There are more than 110 registered armed conflicts ongoing in the world today. Some of these conflicts make the headlines, while others do not. Some of them started recently, and others have lasted for more than 50 years. Armed conflicts mean devastating loss of civilian life, massive displacement, and violations of human rights and international humanitarian law. Social, political, and economic institutions are ineradicably damaged. For a country and its population, the consequences of war, and especially civil war, are profound.

Refugees are people fleeing conflict or persecution. They are defined and protected in international law and must not be expelled or returned to situations where their life and freedom are at risk. The protection of refugees has many aspects, for example, the safety from being returned to danger, access to fair and efficient asylum procedures, and measures to ensure that their basic human rights are respected while they secure a longer-term solution. 

As of mid-2022, at least 103 million people around the world have been forced to flee their homes. Of these, nearly 32.5 million are refugees, and 4.9 million are asylum seekers. At the end of 2021, of the 89.3 million forcibly displaced people, an estimated 36.5 million (41%) were children below 18 years of age. Between 2018 and 2021, an average of between 350,000 and 400,000 children were born into a refugee life per year. In addition, there are millions of stateless people, those who have been denied nationality, and lack access to basic rights such as education, health care, employment, and freedom of movement.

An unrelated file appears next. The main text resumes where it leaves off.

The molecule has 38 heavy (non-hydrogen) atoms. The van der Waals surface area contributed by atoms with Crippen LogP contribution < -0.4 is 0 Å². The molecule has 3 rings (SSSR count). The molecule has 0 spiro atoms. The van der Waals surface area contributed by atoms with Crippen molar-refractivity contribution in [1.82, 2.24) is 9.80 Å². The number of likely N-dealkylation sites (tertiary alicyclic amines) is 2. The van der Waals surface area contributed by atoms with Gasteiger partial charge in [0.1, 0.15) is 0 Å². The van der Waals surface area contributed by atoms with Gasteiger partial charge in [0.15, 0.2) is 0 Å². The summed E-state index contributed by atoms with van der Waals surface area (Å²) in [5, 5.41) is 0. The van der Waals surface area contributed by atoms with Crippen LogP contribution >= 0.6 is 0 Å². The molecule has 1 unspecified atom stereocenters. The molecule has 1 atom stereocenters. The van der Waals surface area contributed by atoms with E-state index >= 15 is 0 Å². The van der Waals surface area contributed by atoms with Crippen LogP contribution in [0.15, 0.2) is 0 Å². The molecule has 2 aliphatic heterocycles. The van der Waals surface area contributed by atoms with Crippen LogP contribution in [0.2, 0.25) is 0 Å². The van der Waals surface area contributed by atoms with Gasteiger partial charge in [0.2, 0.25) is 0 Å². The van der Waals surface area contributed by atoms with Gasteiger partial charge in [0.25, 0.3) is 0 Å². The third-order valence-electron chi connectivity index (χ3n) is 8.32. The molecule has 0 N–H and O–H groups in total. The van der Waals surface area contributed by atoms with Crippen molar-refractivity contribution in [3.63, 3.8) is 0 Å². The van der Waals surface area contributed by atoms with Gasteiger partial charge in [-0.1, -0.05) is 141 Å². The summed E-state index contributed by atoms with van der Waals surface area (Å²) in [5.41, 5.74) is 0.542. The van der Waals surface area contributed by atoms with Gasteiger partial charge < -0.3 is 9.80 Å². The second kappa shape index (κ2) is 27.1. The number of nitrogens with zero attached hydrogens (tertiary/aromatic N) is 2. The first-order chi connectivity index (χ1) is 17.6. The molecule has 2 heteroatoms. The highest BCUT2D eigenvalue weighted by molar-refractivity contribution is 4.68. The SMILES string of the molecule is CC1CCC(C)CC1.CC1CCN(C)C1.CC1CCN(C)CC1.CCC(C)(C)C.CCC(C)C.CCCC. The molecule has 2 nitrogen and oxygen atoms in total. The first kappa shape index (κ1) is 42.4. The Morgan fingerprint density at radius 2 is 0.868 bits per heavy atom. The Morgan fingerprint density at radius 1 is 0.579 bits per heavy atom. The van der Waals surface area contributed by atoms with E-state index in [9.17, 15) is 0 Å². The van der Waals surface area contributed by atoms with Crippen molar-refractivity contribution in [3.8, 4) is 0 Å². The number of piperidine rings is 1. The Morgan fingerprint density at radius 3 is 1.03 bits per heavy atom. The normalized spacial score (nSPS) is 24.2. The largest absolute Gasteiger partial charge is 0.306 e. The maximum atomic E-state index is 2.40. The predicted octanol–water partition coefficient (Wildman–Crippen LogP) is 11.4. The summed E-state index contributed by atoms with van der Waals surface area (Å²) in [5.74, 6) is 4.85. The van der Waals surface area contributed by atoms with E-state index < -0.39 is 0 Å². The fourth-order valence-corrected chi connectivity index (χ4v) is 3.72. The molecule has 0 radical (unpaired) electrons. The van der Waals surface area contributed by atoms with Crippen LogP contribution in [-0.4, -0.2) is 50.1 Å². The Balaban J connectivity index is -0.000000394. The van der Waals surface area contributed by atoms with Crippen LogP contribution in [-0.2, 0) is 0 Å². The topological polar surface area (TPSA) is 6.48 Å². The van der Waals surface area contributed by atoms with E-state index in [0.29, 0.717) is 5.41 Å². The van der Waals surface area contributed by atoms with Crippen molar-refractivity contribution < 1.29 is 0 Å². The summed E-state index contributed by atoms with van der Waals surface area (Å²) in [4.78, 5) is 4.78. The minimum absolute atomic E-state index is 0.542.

Afghan refugees living in Iran have entered Iran in different years. Some have become refugees during the years of war with the Soviet Union, some have become refugees during the civil wars and the domination of the Taliban in the first period. Some became refugees recently when the government of the Islamic Republic fell, and the Taliban dominated Afghanistan.


Following the Taliban takeover of Afghanistan in August 2021, many Afghans fled to Iran due to the deterioration of the security and humanitarian situation in their country. Refugees reside in Refugee camps at the beginning of entering the third country, and with the passage of time and passing the procedures of acceptance as refugees, they are resettled in cities. During this time, IFMA has worked hard to ensure the appropriate support and help was extended to the athletes, especially the female athlete, and their families during this time of struggle. This was a joint solidarity effort between IFMA and some National Federations who went above and beyond their call of duty. 


The Afghanistan Muaythai Federation, under the presidency of Amir Hussaini, have worked towards nondiscrimination and gender equality and for their efforts were awarded in 2017, the IFMA and UN Women Award on Gender Equality.


Mahdi Rezaee, an IFMA International Referee and Judge, is also working as the Refugee Sports Manager in the host country of Iran and was the Team Manager of the Refugee Muay Thai (Equipe Muaythai des Refugies, or EMR) team during the 2023 IFMA Senior World Championships. Mahdi is tasked with coordinating the management of the team and is responsible for the necessary arrangements for the preparation and dispatch of the team.